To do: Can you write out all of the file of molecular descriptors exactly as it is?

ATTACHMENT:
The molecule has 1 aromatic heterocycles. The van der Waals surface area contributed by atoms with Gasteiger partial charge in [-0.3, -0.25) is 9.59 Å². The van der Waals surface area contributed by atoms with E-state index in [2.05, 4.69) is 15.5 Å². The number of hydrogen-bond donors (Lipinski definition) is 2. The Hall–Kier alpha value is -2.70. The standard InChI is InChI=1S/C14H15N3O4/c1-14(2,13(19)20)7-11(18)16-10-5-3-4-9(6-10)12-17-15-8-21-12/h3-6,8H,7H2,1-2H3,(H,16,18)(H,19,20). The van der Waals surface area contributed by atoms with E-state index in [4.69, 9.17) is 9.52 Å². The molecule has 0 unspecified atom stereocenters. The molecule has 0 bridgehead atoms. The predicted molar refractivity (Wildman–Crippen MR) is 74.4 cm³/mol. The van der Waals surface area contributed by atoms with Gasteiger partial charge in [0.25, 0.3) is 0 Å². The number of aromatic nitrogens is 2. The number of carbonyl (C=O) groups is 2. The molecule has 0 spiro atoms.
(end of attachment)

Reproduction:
The molecule has 1 aromatic heterocycles. The van der Waals surface area contributed by atoms with Gasteiger partial charge in [-0.3, -0.25) is 9.59 Å². The van der Waals surface area contributed by atoms with E-state index in [2.05, 4.69) is 15.5 Å². The number of hydrogen-bond donors (Lipinski definition) is 2. The Hall–Kier alpha value is -2.70. The standard InChI is InChI=1S/C14H15N3O4/c1-14(2,13(19)20)7-11(18)16-10-5-3-4-9(6-10)12-17-15-8-21-12/h3-6,8H,7H2,1-2H3,(H,16,18)(H,19,20). The van der Waals surface area contributed by atoms with E-state index in [4.69, 9.17) is 9.52 Å². The molecule has 0 unspecified atom stereocenters. The molecule has 0 bridgehead atoms. The predicted molar refractivity (Wildman–Crippen MR) is 74.4 cm³/mol. The van der Waals surface area contributed by atoms with Gasteiger partial charge in [0.25, 0.3) is 0 Å². The number of aromatic nitrogens is 2. The number of carbonyl (C=O) groups is 2. The molecule has 0 spiro atoms.